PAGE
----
Boarding up vacant buildings is supposed to make them more secure. But in reality, plywood-covered windows and doors just make empty buildings more obvious and neighborhoods uglier.



Chris Toepfer thinks there’s a better way.



Toepfer, an artist from Chicago, has devised a system for boarding up buildings using decorative panels that disguise their true purpose. He was in Akron this week, putting a cheerier face on parts of the city’s east side.



Toepfer is executive director of the Neighborhood Foundation (www.tnfamerica.com), a nonprofit that does decorative board-ups around the country. He was hired by East Akron Neighborhood Development Corp. to work his magic on a couple of abandoned houses on Roselawn Avenue and two commercial buildings on South Arlington Street.



Toepfer and three local laborers covered openings on the houses with panels painted to look like doors and windows, and also trimmed the overgrown landscaping. They got even more ambitious on the commercial buildings, decorating the panels with motifs such as puffy clouds and faux stained glass.



Their efforts pleased Wayne Pim, who lives across the street from one of the houses.



“That looks really nice,” he called to Toepfer as he passed by. “Makes it look a lot better.”



The panels may not look like real doors and windows on close inspection, but the point is to make them less obvious from the street, Toepfer said. A potential thief or squatter probably won’t notice that what look like windows are really just painted boards with wood strips nailed to them or faux transoms painted on top.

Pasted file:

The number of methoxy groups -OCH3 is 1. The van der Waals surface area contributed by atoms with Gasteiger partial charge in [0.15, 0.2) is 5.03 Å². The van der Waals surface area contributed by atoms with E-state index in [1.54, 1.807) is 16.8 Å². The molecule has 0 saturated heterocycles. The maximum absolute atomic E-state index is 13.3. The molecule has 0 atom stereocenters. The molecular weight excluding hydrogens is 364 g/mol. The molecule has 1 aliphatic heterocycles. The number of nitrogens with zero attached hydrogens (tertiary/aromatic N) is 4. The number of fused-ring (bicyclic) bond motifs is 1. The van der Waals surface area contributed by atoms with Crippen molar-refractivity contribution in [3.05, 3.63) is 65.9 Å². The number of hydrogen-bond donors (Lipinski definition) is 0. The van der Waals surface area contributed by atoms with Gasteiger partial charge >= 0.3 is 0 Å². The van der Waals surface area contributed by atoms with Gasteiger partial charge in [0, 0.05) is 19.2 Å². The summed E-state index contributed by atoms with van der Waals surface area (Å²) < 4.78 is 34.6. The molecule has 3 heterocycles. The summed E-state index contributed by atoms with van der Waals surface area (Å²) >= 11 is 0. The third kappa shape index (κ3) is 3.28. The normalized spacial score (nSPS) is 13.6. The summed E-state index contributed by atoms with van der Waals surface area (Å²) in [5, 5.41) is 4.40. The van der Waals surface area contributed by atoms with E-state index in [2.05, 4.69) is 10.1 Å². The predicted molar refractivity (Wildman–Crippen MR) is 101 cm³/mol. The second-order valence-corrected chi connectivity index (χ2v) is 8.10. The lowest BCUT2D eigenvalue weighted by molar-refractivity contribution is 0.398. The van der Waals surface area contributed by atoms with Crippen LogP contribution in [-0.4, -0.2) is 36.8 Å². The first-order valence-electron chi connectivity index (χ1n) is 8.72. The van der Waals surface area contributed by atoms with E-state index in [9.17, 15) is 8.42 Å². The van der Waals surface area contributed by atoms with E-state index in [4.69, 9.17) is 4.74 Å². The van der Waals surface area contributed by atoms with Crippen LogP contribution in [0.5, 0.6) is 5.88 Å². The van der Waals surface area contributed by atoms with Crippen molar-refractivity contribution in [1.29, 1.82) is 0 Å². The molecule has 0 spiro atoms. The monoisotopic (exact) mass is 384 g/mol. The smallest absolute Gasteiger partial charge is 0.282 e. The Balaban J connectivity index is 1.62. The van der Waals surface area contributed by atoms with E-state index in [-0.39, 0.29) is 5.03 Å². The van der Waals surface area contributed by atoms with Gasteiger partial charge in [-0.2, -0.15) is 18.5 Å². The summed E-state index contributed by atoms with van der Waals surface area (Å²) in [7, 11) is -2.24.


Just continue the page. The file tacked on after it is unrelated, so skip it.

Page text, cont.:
Decorative board-ups do more than just secure buildings and make them prettier, Toepfer said. They also help stem neighborhood decline and make buildings more attractive to potential buyers, so the structures won’t end up being torn down.



When vacant buildings are razed, he said, “you’re destroying a lot of good housing stock, and you’re not doing much to revitalize neighborhoods.” Usually all you end up with is vacant lots, he said.



The panels Toepfer uses are made of a water-resistant material called ReWall, made from recycled beverage cartons and cups. If the existing windows or doors are salvageable, the panels are attached using metal straps that won’t do permanent damage.



The houses that were boarded up were chosen largely because their owners could be identified, said Kyle Julien, director of urban planning at East Akron Neighborhood Development Corp. He said the commercial buildings were selected because EANDC is working to spruce up Arlington Street and make it function better for the neighborhood.



Toepfer will return to board up more Akron buildings in June, Julien said. He declined to identify the buildings because the organization hasn’t finished the process of obtaining permission.



The work is being funded by a $25,000 grant from NeighborWorks America, an organization that provides support to community development agencies including EANDC.



Mary Beth Breckenridge can be reached at 330-996-3756 or mbrecken@thebeaconjournal.com. You can also become a fan on Facebook at www.facebook.com/MBBreckABJ, follow her on Twitter @MBBreckABJ and read her blog at www.ohio.com/blogs/mary-beth.